By Brian Winterstein
In yesterday’s Advisor, Brian Winterstein, vice president of human resources for Liberty Tax Service, provided insight into how companies can make training count in an intergenerational workplace. Today Winterstein provides more steps that employers can take toward this goal.
Explore the Options
Get outside your company and your environment to find out what other HR managers are doing to build effective training programs. Take a good look around and benchmark. Ask what others inside and outside your industry are doing. Be curious. Find out what has worked and why.
You may find new solutions or ideas that will help make your training even more effective. Go back to your needs analysis and see if you may be able to add some of these new options to your training menu.
Make It Scalable
The structured learning environment has its place, but so many companies have become boundary-less so it is critical to have a variety of training tools and learning options. Add to that the challenge of finding training that works across five generations with different learning styles and different competencies. These realities make a scalable training program necessary.
Some employees will want and need to access the full training program; others may find parts of the program suit their needs and their time constraints. When your training is scalable, it is available anytime and anywhere, so the company doesn’t need to stop for the training to be implemented.
Instead, training works in conjunction with the workforce. Scalable training programs also take into account the many different learning styles of employees and offers options to accommodate those different styles. The options could include online training, video training, microlearning sessions, virtual reality training, and more.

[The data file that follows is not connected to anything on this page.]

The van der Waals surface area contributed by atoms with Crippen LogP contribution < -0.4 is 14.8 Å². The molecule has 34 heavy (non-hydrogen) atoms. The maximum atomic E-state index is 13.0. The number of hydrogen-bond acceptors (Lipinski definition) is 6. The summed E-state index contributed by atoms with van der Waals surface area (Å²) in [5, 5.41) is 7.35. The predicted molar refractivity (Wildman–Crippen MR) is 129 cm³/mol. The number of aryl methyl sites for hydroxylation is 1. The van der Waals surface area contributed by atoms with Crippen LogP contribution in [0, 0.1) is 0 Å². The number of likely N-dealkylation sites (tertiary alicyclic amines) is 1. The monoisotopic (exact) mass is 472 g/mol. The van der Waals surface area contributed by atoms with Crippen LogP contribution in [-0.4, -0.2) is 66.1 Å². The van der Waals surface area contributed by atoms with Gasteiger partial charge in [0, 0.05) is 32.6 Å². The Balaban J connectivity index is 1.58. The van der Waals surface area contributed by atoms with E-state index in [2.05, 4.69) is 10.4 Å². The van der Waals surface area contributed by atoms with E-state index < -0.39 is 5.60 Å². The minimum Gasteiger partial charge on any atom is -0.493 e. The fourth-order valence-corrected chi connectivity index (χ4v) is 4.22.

Recycle and Refresh
The suggestions above will help you build an effective training program, but to keep your program strong, you will need to evaluate and update it every year. Provide employee surveys, and seek input from stakeholders about the training program so that you can gauge its effectiveness. By analyzing the feedback, you can identify any new or additional needs for your training program.
Effective training programs are not difficult to create, and they don’t have to be costly. They do, however, require two things: a clear company mission and knowledge of what employees need to fulfill that mission. The companies that are successful in creating such programs will be rewarded with retention of their most valued employees who understand their investment in the company and the company’s investment in them.